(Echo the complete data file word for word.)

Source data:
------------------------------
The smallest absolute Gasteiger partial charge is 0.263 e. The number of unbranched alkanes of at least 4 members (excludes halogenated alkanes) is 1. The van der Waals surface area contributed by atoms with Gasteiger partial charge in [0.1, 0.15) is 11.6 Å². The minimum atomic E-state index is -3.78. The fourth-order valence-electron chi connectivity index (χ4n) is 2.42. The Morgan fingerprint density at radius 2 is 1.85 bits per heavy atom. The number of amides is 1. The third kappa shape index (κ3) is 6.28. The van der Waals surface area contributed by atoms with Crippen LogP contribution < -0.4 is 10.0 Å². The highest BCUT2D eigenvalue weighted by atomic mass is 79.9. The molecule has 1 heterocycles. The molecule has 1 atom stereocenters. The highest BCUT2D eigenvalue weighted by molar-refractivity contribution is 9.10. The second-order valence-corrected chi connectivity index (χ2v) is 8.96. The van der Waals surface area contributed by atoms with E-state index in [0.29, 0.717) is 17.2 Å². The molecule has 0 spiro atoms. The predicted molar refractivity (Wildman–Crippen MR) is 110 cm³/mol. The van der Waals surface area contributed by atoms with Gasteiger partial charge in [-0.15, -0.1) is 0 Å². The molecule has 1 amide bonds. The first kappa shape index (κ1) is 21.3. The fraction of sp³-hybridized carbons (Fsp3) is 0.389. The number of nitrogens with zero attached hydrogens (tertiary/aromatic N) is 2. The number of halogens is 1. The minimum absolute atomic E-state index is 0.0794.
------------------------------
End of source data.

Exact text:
The smallest absolute Gasteiger partial charge is 0.263 e. The number of unbranched alkanes of at least 4 members (excludes halogenated alkanes) is 1. The van der Waals surface area contributed by atoms with Gasteiger partial charge in [0.1, 0.15) is 11.6 Å². The minimum atomic E-state index is -3.78. The fourth-order valence-electron chi connectivity index (χ4n) is 2.42. The Morgan fingerprint density at radius 2 is 1.85 bits per heavy atom. The number of amides is 1. The third kappa shape index (κ3) is 6.28. The van der Waals surface area contributed by atoms with Crippen LogP contribution < -0.4 is 10.0 Å². The highest BCUT2D eigenvalue weighted by atomic mass is 79.9. The molecule has 1 heterocycles. The molecule has 1 atom stereocenters. The highest BCUT2D eigenvalue weighted by molar-refractivity contribution is 9.10. The second-order valence-corrected chi connectivity index (χ2v) is 8.96. The van der Waals surface area contributed by atoms with E-state index in [0.29, 0.717) is 17.2 Å². The molecule has 0 spiro atoms. The predicted molar refractivity (Wildman–Crippen MR) is 110 cm³/mol. The van der Waals surface area contributed by atoms with Gasteiger partial charge in [-0.15, -0.1) is 0 Å². The molecule has 1 amide bonds. The first kappa shape index (κ1) is 21.3. The fraction of sp³-hybridized carbons (Fsp3) is 0.389. The number of nitrogens with zero attached hydrogens (tertiary/aromatic N) is 2. The number of halogens is 1. The minimum absolute atomic E-state index is 0.0794.